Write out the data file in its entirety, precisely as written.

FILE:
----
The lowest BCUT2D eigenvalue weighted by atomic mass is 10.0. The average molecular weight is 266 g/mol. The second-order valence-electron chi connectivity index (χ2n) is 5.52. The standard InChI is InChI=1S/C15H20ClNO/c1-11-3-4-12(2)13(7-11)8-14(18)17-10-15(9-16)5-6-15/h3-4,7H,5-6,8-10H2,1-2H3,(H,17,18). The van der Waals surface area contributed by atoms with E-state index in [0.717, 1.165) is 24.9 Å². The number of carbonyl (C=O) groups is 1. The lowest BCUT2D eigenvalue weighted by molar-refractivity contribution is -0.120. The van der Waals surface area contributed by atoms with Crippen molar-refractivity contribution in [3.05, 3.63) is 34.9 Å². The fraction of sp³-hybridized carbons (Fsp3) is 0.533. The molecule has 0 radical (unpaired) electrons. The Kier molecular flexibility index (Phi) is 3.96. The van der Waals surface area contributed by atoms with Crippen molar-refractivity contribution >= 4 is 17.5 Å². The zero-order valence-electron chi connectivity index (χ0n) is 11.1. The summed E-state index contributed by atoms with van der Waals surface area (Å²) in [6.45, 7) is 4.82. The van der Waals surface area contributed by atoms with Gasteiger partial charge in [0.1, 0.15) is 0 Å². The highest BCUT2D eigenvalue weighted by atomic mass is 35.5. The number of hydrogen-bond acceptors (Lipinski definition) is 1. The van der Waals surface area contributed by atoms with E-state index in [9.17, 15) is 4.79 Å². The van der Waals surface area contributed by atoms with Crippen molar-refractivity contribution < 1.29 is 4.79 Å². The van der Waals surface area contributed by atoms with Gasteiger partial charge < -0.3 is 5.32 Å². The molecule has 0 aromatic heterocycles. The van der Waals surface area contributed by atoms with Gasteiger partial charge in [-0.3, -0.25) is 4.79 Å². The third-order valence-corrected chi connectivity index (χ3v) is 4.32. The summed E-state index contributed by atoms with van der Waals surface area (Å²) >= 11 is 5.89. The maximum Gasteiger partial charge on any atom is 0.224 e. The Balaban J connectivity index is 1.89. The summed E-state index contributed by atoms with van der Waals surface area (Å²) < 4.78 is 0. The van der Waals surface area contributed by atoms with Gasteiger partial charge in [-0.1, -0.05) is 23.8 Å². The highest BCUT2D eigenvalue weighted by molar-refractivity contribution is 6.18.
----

The lowest BCUT2D eigenvalue weighted by atomic mass is 10.0. The average molecular weight is 266 g/mol. The second-order valence-electron chi connectivity index (χ2n) is 5.52. The standard InChI is InChI=1S/C15H20ClNO/c1-11-3-4-12(2)13(7-11)8-14(18)17-10-15(9-16)5-6-15/h3-4,7H,5-6,8-10H2,1-2H3,(H,17,18). The van der Waals surface area contributed by atoms with E-state index in [0.717, 1.165) is 24.9 Å². The number of carbonyl (C=O) groups is 1. The lowest BCUT2D eigenvalue weighted by molar-refractivity contribution is -0.120. The van der Waals surface area contributed by atoms with Crippen molar-refractivity contribution in [3.05, 3.63) is 34.9 Å². The fraction of sp³-hybridized carbons (Fsp3) is 0.533. The molecule has 0 radical (unpaired) electrons. The Kier molecular flexibility index (Phi) is 3.96. The van der Waals surface area contributed by atoms with Crippen molar-refractivity contribution >= 4 is 17.5 Å². The zero-order valence-electron chi connectivity index (χ0n) is 11.1. The summed E-state index contributed by atoms with van der Waals surface area (Å²) in [6.45, 7) is 4.82. The van der Waals surface area contributed by atoms with Gasteiger partial charge in [0.1, 0.15) is 0 Å². The highest BCUT2D eigenvalue weighted by atomic mass is 35.5. The number of hydrogen-bond acceptors (Lipinski definition) is 1. The van der Waals surface area contributed by atoms with E-state index in [9.17, 15) is 4.79 Å². The van der Waals surface area contributed by atoms with Crippen molar-refractivity contribution < 1.29 is 4.79 Å². The van der Waals surface area contributed by atoms with Gasteiger partial charge < -0.3 is 5.32 Å². The molecule has 0 aromatic heterocycles. The van der Waals surface area contributed by atoms with Gasteiger partial charge in [-0.3, -0.25) is 4.79 Å². The third-order valence-corrected chi connectivity index (χ3v) is 4.32. The summed E-state index contributed by atoms with van der Waals surface area (Å²) >= 11 is 5.89. The maximum Gasteiger partial charge on any atom is 0.224 e. The Balaban J connectivity index is 1.89. The summed E-state index contributed by atoms with van der Waals surface area (Å²) < 4.78 is 0. The van der Waals surface area contributed by atoms with Gasteiger partial charge in [-0.1, -0.05) is 23.8 Å². The highest BCUT2D eigenvalue weighted by molar-refractivity contribution is 6.18.